Multiple Myeloma Coverage From Every Angle
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First-Line Treatment of Myeloma: Factors With Prognostic Value of Success

By: Celeste L. Dixon
Posted: Monday, January 28, 2019

Pretreatment plasma levels of four major cytokines and angiogenic factors have predictive significance for response to initial treatment for patients with multiple myeloma, according to research published in the Journal of Hematology & Oncology by Roberto Ria, MD, of the University of Bari “Aldo Moro” Medical School, Italy, and colleagues. Previously, no validated biomarkers had been available to help predict clinical outcomes of multiple myeloma treatments.

Results drawn from the GIMEMA MM0305 randomized controlled trial (ClinicalTrials.gov identifier NCT01063179) showed that the predictive cytokines and angiogenic factors are FGF-2, HGF, VEGF, and PDGF-β. This analysis utilized bone marrow and plasma levels of these four cytokines and angiogenic factors—along with those of ANG-2, IL-8, TNF-α, TIMP-1, and TIMP-2—that had been determined for this trial at diagnosis with an enzyme-linked immunosorbent assay. None of these levels differed significantly between the blood and bone marrow.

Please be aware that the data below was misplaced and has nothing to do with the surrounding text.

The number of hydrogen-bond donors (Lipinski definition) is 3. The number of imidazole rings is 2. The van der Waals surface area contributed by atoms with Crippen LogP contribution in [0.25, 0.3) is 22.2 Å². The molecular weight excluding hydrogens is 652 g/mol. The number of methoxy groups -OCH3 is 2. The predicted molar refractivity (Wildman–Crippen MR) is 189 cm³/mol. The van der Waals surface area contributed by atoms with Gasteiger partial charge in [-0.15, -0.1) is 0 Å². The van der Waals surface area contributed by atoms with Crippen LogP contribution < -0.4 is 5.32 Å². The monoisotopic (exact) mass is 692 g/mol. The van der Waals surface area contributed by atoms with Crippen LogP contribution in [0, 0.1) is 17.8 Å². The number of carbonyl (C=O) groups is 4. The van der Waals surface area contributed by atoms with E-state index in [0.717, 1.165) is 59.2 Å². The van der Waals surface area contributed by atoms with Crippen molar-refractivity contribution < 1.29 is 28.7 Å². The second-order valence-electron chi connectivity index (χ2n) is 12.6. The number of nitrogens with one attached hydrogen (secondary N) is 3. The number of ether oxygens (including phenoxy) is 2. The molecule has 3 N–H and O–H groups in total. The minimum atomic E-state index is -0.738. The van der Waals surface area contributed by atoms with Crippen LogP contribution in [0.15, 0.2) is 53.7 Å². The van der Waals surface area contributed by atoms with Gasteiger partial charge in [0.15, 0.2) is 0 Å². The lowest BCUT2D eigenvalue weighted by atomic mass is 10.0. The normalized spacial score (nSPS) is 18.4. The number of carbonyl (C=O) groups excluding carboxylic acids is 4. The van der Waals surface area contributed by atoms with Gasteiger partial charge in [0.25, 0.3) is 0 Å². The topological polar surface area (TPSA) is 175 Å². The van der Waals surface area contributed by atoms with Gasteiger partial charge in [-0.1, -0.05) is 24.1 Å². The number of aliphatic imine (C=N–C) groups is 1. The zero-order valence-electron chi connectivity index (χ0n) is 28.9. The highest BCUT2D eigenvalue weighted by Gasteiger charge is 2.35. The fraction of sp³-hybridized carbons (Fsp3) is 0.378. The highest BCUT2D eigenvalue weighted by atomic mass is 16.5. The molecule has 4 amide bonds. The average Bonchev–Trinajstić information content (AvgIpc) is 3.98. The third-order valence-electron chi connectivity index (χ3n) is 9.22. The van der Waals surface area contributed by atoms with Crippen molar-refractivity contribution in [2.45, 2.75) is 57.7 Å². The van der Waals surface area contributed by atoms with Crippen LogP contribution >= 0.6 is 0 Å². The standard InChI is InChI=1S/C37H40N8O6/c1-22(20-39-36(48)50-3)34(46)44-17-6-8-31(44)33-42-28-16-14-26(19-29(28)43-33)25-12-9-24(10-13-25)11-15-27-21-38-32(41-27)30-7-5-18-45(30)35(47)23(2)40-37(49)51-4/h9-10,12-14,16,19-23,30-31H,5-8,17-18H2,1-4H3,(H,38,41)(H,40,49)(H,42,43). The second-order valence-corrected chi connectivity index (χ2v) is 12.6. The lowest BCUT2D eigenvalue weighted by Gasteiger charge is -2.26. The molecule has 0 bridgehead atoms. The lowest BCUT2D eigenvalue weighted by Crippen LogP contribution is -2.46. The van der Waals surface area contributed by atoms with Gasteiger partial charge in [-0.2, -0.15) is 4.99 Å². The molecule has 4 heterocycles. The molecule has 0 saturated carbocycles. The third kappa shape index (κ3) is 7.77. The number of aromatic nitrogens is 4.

“A cutoff for each [cytokine and angiogenic factor] was established,” noted the team. As it turned out, “the therapeutic response of patients with blood plasma levels of cytokines and angiogenic factors lower than the cutoff was better than the response of those with higher levels in terms of [the] percentage of responding patients and quality of response.” In terms of utility, “circulating [cytokine and angiogenic factor] profiling might be particularly well suited for angiogenesis inhibitors and other drugs targeting the tumor microenvironment,” Dr. Ria and his co-investigators concluded.

The original GIMEMA MM0305 trial, which included patients from 61 Italian centers, attempted to establish bortezomib/melphalan/prednisone/thalidomide followed by maintenance with bortezomib/thalidomide was superior to bortezomib/melphalan/prednisone administered without maintenance in patients with multiple myeloma who were ineligible for autologous stem cell transplantation.

Disclosure: The study authors’ disclosures may be found at biomedcentral.com.



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